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959 Research products, page 1 of 96

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  • Open Access English
    Authors: 
    Shaviklo, A.; Mozafari, H.; Motamedzadegan, A.; Damavandi-Kamali, N.;

    Tuna processing by-product is estimated at more than 100,000 metric tonnes annually in Iran, which could be a potential source of edible protein in human food. Hence, recovering proteins from tuna by-products is a big achievement in the seafood industry. In this work tuna protein isolates (TPI) were extracted from dark/ red meat using the isoelectric solubilization/ precipitation method. Oxidative stability, biochemical indices and characteristics of the fatty acid composition of TPI (pH 6.5) containing 16.2% protein, 1.2% fat and mixed with a blend of salt and sucrose – as a cryostabilizer - and stored 6 months at -24°C were studied. The levels of peroxide (PV), TBARS, FFA and total volatile basic nitrogen (TVB-N) were significantly increased in TPI without cryostabilizers during the storage time. The results revealed that 22 fatty acids were identified in the light and dark tuna meat and TPI. The fatty acid composition of light and dark muscle of tuna and TPI containing salt and sucrose was the same. However a significant change was observed only in the TPI free from cryostabilizers during frozen storage. The results confirm inhibiting of lipid oxidation due to the incorporation of salt and sucrose to TPI. Published

  • Open Access English
    Authors: 
    Morris, K. J.; Herrera, S.; Gubili, C.; Tyler, P. A.; Rogers, A.; Hauton, C.;
    Project: EC | HERMIONE (226354)

    Despite being an abundant group of significant ecological importance the phylogenetic relationships of the Octocorallia remain poorly understood and very much understudied. We used 1132 bp of two mitochondrial protein-coding genes, nad2 and mtMutS (previously referred to as msh1), to construct a phylogeny for 161 octocoral specimens from the Atlantic, including both Isididae and non-Isididae species. We found that four clades were supported using a concatenated alignment. Two of these (A and B) were in general agreement with the of Holaxonia–Alcyoniina and Anthomastus–Corallium clades identified by previous work. The third and fourth clades represent a split of the Calcaxonia–Pennatulacea clade resulting in a clade containing the Pennatulacea and a small number of Isididae specimens and a second clade containing the remaining Calcaxonia. When individual genes were considered nad2 largely agreed with previous work with MtMutS also producing a fourth clade corresponding to a split of Isididae species from the Calcaxonia–Pennatulacea clade. It is expected these difference are a consequence of the inclusion of Isisdae species that have undergone a gene inversion in the mtMutS gene causing their separation in the MtMutS only tree. The fourth clade in the concatenated tree is also suspected to be a result of this gene inversion, as there were very few Isidiae species included in previous work tree and thus this separation would not be clearly resolved. A~larger phylogeny including both Isididae and non Isididae species is required to further resolve these clades.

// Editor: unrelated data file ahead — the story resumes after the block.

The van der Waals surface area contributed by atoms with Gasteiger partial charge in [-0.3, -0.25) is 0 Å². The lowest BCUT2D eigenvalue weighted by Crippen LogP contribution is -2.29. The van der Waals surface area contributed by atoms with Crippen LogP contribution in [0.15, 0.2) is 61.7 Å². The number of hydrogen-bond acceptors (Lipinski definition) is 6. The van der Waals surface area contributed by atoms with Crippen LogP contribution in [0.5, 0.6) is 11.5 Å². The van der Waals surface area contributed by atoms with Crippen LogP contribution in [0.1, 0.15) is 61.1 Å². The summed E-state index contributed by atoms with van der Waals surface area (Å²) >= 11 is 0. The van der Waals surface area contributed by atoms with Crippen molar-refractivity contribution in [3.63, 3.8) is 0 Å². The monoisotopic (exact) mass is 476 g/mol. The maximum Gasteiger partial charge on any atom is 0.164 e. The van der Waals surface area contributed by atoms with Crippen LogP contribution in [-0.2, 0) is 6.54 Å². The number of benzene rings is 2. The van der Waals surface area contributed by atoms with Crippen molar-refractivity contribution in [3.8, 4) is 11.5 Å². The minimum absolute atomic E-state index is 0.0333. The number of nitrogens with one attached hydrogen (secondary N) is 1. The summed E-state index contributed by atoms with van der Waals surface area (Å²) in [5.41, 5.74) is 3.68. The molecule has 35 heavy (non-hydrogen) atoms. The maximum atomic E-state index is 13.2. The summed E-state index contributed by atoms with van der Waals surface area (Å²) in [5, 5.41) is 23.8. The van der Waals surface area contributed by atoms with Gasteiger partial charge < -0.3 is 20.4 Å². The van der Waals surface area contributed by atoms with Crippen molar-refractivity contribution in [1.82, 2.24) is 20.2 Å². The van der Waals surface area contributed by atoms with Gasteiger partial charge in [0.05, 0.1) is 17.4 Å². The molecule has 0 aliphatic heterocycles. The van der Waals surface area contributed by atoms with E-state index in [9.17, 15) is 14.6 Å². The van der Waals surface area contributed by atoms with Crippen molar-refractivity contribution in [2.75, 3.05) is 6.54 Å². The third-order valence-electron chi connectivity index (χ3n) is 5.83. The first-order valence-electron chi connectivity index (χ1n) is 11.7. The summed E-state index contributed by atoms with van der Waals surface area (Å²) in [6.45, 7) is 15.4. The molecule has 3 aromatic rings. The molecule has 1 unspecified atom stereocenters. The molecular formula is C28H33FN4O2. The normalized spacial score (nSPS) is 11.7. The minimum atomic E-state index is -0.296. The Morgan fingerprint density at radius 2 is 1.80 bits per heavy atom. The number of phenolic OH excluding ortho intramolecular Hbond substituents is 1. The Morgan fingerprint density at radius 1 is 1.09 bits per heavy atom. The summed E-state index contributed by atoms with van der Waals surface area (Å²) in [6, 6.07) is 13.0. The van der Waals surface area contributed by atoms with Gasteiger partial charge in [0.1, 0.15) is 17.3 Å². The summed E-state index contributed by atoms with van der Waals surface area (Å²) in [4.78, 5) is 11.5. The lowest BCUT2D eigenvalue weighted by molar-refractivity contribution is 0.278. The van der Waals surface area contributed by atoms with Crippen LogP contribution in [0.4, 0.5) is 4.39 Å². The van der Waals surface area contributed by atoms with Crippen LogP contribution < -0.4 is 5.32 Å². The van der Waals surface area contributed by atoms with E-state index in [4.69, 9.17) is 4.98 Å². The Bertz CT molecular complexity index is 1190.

• Open Access English
    Authors: 
    de Kluijver Anna; Soetaert Karline; Schulz Kai Georg; Riebesell Ulf; Bellerby Richard G J; Middelburg Jack J;
    Project: EC | MEECE (212085), EC | EPOCA (211384)

    The potential impact of rising carbon dioxide (CO2) on carbon transfer from phytoplankton to bacteria was investigated during the 2005 PeECE III mesocosm study in Bergen, Norway. Sets of mesocosms, in which a phytoplankton bloom was induced by nutrient addition, were incubated under 1× (~350 μatm), 2× (~700 μatm), and 3× present day CO2 (~1050 μatm) initial seawater and sustained atmospheric CO2 levels for 3 weeks. 13C labelled bicarbonate was added to all mesocosms to follow the transfer of carbon from dissolved inorganic carbon (DIC) into phytoplankton and subsequently heterotrophic bacteria, and settling particles. Isotope ratios of polar-lipid-derived fatty acids (PLFA) were used to infer the biomass and production of phytoplankton and bacteria. Phytoplankton PLFA were enriched within one day after label addition, whilst it took another 3 days before bacteria showed substantial enrichment. Group-specific primary production measurements revealed that coccolithophores showed higher primary production than green algae and diatoms. Elevated CO2 had a significant positive effect on post-bloom biomass of green algae, diatoms, and bacteria. A simple model based on measured isotope ratios of phytoplankton and bacteria revealed that CO2 had no significant effect on the carbon transfer efficiency from phytoplankton to bacteria during the bloom. There was no indication of CO2 effects on enhanced settling based on isotope mixing models during the phytoplankton bloom, but this could not be determined in the post-bloom phase. Our results suggest that CO2 effects are most pronounced in the post-bloom phase, under nutrient limitation.